Kitchen argues he has produced direct evidence of discrimination and therefore does not need to rely on the burden-shifting framework of McDonnell Douglas . To support this argument, he states BASF admits it discharged him because he failed a breath alcohol test, and this constitutes direct evidence he was discharged because of a disability — alcoholism — in violation of the ADA. Alternatively, he argues BASF did not adhere to its policy in discharging him and he was not technically "impaired" or "intoxicated."
We have held in an ADA-termination case that evidence is direct when, if believed, it proves the fact of "discriminatory animus without inference or presumption." Rodriguez v. Eli Lilly & Co. , 820 F.3d 759, 765 (5th Cir. 2016) (quoting Sandstad v. CB Richard Ellis, Inc. , 309 F.3d 893, 897 (5th Cir. 2002) ). Kitchen’s evidence at most would show that BASF discharged him based on the results of his alcohol test, which undeniably were above zero, or that BASF misapplied its policy or was mistaken in Kitchen’s level of intoxication while he was at work. Firing Kitchen for arriving to work under the influence of alcohol is not equivalent to firing Kitchen because of a prejudice against alcoholics. An inferential leap is required to arrive at the conclusion BASF discharged Kitchen out of discriminatory animus against him as an alcoholic. Thus, Kitchen has not produced direct evidence to support his case.
Kitchen also makes a burden-shifting argument. The first step requires Kitchen to establish "(1) he had a disability, (2) he was qualified for the job, and (3) there was a causal connection between an adverse employment action and his disability." Rodriguez , 820 F.3d at 765. If Kitchen is successful in establishing all three requirements, a presumption of discrimination arises, and the burden shifts to BASF to articulate a legitimate, non-discriminatory reason for the termination. See Caldwell v. KHOU-TV , 850 F.3d 237, 241–42 (5th Cir. 2017). If BASF does so, the burden then shifts back to Kitchen to show BASF’s reason was pretextual; Kitchen could do that through evidence of disparate treatment or by showing BASF’s explanation was false or unbelievable. Id. at 242.
We need not discuss each step in the shifting evidentiary presentation because Kitchen offered no evidence of a causal connection between his discharge and his alcoholism. Kitchen was discharged for failing a breath alcohol test. He argues that means he effectively was discharged because of his alcoholism. He presented no evidence, though, that his discharge was based on any discriminatory animus against him as an alcoholic. The evidence shows BASF had a post-rehabilitation alcohol testing policy and Kitchen had signed a Final Written Warning informing him that testing positive for alcohol while at work could result in his termination. Kitchen’s supervisor, Damron, believed Kitchen had arrived to work under the influence of alcohol, meaning Kitchen violated company policy and the Final Written Warning. The ADA states that covered entities "may require that employees shall not be under the influence of alcohol ... at the workplace" and that they "may hold an employee ... who is an alcoholic to the same qualification standards for employment or job performance and behavior that such entity holds other employees, even if any unsatisfactory performance or behavior is related to the ... alcoholism of such employee." 42 U.S.C. § 12114(c)(2), (4). Kitchen has not offered evidence to support a causal connection between alcoholism and his discharge. He thus fails to establish a prima facie case of discrimination under the ADA.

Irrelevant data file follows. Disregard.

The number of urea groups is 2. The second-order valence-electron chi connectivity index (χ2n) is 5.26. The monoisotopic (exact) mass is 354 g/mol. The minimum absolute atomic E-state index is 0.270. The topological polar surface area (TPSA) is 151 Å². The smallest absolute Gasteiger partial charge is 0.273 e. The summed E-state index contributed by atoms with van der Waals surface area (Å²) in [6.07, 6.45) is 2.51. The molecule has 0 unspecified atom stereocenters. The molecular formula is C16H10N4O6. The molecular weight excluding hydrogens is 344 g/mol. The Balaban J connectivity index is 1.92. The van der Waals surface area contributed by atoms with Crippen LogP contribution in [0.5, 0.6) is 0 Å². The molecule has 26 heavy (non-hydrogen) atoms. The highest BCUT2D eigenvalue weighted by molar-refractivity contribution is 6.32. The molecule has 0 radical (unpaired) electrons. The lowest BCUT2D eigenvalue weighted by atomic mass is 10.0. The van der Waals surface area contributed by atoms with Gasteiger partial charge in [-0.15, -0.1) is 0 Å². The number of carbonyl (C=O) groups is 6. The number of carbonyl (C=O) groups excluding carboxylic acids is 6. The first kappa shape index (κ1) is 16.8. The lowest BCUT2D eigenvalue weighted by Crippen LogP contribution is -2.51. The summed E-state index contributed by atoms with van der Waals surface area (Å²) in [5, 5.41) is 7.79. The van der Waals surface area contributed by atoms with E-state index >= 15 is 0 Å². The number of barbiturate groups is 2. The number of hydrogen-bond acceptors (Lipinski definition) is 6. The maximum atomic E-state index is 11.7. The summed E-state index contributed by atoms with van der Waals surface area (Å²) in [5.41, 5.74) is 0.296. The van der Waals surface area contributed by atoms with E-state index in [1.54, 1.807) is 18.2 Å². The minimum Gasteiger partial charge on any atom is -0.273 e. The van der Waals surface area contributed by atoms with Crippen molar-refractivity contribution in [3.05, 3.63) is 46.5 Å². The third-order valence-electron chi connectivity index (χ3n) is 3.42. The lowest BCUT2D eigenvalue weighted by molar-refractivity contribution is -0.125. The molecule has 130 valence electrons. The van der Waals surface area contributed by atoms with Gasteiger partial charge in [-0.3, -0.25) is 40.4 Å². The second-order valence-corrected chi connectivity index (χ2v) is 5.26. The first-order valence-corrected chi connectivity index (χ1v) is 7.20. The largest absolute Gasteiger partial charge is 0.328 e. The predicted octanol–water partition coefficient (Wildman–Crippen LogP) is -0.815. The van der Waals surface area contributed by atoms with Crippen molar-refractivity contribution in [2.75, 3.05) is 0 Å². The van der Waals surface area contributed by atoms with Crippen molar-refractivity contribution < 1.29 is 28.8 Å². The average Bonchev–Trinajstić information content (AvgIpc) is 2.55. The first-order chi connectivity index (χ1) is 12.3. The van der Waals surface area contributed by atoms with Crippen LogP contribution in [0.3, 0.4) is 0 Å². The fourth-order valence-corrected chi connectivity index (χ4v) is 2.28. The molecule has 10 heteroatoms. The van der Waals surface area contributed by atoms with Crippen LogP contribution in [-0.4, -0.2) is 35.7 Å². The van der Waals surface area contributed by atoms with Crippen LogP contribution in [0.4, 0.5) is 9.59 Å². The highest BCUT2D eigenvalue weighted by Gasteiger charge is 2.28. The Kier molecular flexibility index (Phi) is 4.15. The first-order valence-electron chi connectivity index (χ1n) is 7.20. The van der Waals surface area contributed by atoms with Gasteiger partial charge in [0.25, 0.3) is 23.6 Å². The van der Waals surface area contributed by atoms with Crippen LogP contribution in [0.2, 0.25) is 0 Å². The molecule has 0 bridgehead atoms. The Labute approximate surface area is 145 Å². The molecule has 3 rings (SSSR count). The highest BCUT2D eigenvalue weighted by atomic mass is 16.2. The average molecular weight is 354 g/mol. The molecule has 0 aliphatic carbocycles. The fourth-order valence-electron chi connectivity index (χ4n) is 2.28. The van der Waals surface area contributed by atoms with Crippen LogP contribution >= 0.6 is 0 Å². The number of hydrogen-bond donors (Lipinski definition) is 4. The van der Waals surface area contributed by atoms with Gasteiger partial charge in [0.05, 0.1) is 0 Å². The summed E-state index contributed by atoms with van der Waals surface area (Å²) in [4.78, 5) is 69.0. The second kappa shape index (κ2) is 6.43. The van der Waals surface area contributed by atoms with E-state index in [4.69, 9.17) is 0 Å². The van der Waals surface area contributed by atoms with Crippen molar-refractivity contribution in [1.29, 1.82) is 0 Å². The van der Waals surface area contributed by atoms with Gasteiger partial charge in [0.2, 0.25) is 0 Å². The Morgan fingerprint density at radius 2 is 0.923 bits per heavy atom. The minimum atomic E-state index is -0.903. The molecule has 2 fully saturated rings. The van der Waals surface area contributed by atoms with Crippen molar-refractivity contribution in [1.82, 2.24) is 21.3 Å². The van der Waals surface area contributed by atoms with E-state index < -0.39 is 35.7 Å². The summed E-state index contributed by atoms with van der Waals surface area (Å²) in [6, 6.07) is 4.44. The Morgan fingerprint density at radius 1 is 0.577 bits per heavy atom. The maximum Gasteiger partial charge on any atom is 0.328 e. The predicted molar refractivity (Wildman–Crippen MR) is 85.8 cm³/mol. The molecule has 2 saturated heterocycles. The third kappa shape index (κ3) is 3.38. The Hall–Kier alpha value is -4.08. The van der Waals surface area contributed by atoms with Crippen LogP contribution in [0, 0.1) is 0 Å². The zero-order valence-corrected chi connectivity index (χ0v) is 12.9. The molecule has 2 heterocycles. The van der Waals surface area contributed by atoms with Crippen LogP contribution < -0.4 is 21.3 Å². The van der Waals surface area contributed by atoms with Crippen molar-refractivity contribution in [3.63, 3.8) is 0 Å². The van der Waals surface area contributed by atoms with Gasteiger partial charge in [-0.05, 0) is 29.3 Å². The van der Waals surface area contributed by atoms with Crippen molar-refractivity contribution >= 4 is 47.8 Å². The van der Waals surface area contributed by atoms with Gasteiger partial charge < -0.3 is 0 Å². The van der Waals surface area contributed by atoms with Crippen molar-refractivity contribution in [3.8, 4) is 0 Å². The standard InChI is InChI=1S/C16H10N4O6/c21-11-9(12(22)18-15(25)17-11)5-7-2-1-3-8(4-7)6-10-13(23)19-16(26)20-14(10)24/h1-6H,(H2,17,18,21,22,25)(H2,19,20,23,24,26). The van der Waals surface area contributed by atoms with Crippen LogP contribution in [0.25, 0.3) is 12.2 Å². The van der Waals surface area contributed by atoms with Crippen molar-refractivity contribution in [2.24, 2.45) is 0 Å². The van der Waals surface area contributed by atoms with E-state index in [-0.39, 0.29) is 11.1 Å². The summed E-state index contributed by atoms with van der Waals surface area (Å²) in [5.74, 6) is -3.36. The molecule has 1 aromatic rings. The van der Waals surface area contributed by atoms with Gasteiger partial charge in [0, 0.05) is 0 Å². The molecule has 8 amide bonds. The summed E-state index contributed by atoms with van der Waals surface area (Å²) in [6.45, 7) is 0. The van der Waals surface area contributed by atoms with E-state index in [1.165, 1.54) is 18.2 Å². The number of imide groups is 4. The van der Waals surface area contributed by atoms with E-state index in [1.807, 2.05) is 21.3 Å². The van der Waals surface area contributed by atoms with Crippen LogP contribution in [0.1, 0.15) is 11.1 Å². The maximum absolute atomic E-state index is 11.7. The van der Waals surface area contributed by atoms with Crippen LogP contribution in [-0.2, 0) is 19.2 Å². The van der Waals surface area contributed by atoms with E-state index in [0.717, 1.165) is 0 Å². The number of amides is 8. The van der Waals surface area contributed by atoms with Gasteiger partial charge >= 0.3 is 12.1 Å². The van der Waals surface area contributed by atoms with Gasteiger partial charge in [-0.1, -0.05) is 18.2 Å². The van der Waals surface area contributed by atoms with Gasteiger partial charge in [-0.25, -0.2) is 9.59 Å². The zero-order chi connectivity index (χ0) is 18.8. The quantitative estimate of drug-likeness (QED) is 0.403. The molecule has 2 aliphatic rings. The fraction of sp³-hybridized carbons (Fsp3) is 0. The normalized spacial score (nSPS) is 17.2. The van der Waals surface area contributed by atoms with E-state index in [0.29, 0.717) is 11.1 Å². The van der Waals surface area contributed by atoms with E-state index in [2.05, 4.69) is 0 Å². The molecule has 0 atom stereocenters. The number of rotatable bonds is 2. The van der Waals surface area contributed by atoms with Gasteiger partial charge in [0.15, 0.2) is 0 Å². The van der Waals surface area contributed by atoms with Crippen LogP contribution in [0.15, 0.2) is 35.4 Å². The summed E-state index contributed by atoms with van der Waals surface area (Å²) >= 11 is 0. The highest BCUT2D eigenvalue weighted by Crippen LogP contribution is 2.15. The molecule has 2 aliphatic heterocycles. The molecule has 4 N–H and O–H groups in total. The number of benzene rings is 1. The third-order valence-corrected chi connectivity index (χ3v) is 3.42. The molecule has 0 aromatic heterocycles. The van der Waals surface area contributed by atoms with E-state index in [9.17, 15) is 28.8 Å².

Further, Kitchen has failed to show BASF’s legitimate, non-discriminatory reason for discharging him, the apparent positive results of his alcohol test and violation of company policy, was pretextual. See Raytheon Co. v. Hernandez , 540 U.S. 44, 53–54, 124 S.Ct. 513, 157 L.Ed.2d 357 (2003). The focus of the pretext inquiry is not whether the alcohol test was accurate but whether BASF reasonably believed its non-discriminatory reason for discharging Kitchen and then acted on that basis. See Waggoner v. City of Garland , 987 F.2d 1160, 1165–66 (5th Cir. 1993). In Waggoner , we stated, "the inquiry is limited to whether the employer believed the allegation in good faith and whether the decision to discharge the employee was based on that belief." Id. Kitchen, who does not dispute his BAC test results were above zero, focuses his arguments on the accuracy of the test, the credentials of the technician who administered the test, and whether he in fact did violate BASF company policy. The argument fails because Kitchen provided no evidence BASF did not reasonably believe its non-discriminatory reason for discharging him.
Kitchen also argues that BASF violated the ADA by failing to make reasonable accommodations. Kitchen did not make this allegation in his complaint, in his motion for summary judgment, or in his response to BASF’s motion for summary judgment. Because Kitchen did not present this argument to the district court, and he makes no attempt to demonstrate extraordinary circumstances for why we should consider it, this argument is waived. See Law Funder, L.L.C. v. Munoz , 924 F.3d 753, 759 (5th Cir. 2019).
Even if we considered Kitchen’s failure-to-accommodate argument, it would fail. The ADA prohibits covered entities like BASF from discrimination by failing to make "reasonable accommodations to the known physical or mental limitations of an otherwise qualified individual with a disability." 42 U.S.C. § 12112(b)(5)(A). Nevertheless, the ADA does not provide a right to an employee’s preferred accommodation but only to a reasonable accommodation. See EEOC v. Agro Distribution, LLC , 555 F.3d 462, 471 (5th Cir. 2009).